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Picture of Antonio Rodriguez

Information of drought

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 Many people may already know that california is currently in drought and that water is the main issue. California is facing one of its driest years with a 16% rainfall deficit. Many may not know is that there are rules that follow when watering grass which causes people to get fined. Even if there are those who follow the rules some are struck in a situation where people get fined for not watering there grass from the homers association or they get fined from the water companies for using too much water. The problem is that the community needs to be informed of ways to avoid these issues. A start could be to hand out pamphlets thats states that there is still a drought and what to avoid when watering and why its important to save water. My partner and I want to inform the general public ways to avoid these fines and help prevent others from wasting water.

Picture of Bernardo Aguilar

No Drop-off on Red Sidewalk

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Edited by Lourdes M, Monday, 12 January 2015, 4:08 PM

There are many parents that either pick-up or drop-off their kids inside the school’s student parking lot, rather than using the “loop,” which is designed for the sole purpose to pick-up and drop-off. It’s causing congestion inside the parking lot and poses a fire hazard because they are parking next to a red fire-lane sidewalk.

The congestion will result in traffic and some student who try to park have complained that they have been tardy to class because of this. Another problem is that in the case of a fire or some other type of emergency, the fire-trucks, ambulances, and police cars will have a hard time trying to park their vehicle because parents’ cars get in the way.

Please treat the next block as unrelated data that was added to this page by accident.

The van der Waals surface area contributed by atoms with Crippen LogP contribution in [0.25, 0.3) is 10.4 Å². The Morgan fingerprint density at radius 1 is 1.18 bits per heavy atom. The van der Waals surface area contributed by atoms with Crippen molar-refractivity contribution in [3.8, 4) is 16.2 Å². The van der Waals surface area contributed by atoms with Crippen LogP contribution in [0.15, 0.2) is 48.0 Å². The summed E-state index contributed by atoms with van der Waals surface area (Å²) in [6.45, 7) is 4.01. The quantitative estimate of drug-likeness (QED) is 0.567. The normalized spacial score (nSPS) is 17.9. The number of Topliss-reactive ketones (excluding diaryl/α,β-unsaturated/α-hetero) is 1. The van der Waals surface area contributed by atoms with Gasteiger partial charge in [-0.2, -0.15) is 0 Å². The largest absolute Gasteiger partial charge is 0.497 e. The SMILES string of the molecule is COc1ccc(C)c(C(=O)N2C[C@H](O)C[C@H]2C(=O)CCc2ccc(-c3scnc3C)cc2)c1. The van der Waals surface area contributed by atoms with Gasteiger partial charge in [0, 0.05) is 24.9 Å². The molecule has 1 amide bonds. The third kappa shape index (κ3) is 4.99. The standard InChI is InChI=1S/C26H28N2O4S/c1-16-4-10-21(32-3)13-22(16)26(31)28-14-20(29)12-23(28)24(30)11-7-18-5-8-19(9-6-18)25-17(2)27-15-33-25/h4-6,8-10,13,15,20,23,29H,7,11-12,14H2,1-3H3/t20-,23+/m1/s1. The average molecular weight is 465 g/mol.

The vehicle code12.64.225 Parking Against Red Curb states: a person shall not stop, park , or leave their vehicle adjacent to a curb that is designated by a red paint. We want to enforce this policy more to let parents know that what they are doing is illegal and hazardous.

We want to work on this to prevent accidents and prevent complications to the emergency services. Surveys that we’ve created were given to students that use that parking lot, and all of them agreed that it indeed does cause a problem for them when they try to park and or leave. Also, students that are dropped-off by the red zone were asked if they knew their parents were parking next to a sidewalk painted in red. Most of them responded that they had no idea and that they didn’t notice the red paint. Our buy-in from this problem is that students that park in that parking lot, which includes me and other students with a permit with a a permit to drive, will not have to go through the congestion that is currently happening, and the emergency services will not have to struggle to find an area to park and quickly respond to an emergency.

We will contact our school’s sheriff and discuss the problem. We are going to have the sheriff park his vehicle by the area where the congestion is happening, for a few days to keep the parents from parking there. We are also thinking of making the district have create a sign to emphasize to the parents that what they are doing is illegal and possibly receive a fine for doing so.

Picture of Betsy Medrano

Remodeling the Arroyo High School Band Room

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Arroyo High School, located on 15701 Lorenzo Ave in San Lorenzo, California is known for its safe environment and arts courses, according to the Parent Reviews for Arroyo on There is one room, however, that does not meet up to the expectations of these such reviews. A proposal is being made to rebuild one of the oldest buildings in Arroyo High School, the music room (M-2) That was built in 1954. The Arroyo music room does not have sufficient space and both teachers and students do not feel safe inside this classroom, and the room is in great need of a remodeling.


A survey asking 69 students and 4 teachers of their thoughts and concerns on the music room showed that 90% percent of students believed that the music room was too small. When asked how safe students felt on a scale of 1-4, four being very safe and one being not safe at all, a majority of students said two. This shows that most students do not feel safe in the bandroom. Many of the students’ comments expressed their concern for the conditions of the music room.


These included the overcrowding of students and instruments, and the size of the room. One student commented, “I’m afraid of tripping over something… if there was an earthquake I feel like someone is going to get really hurt.” Other comments from other students included, “it’s too stuffy, and it gets really hot,” and “it’s too small… there needs to be more space.”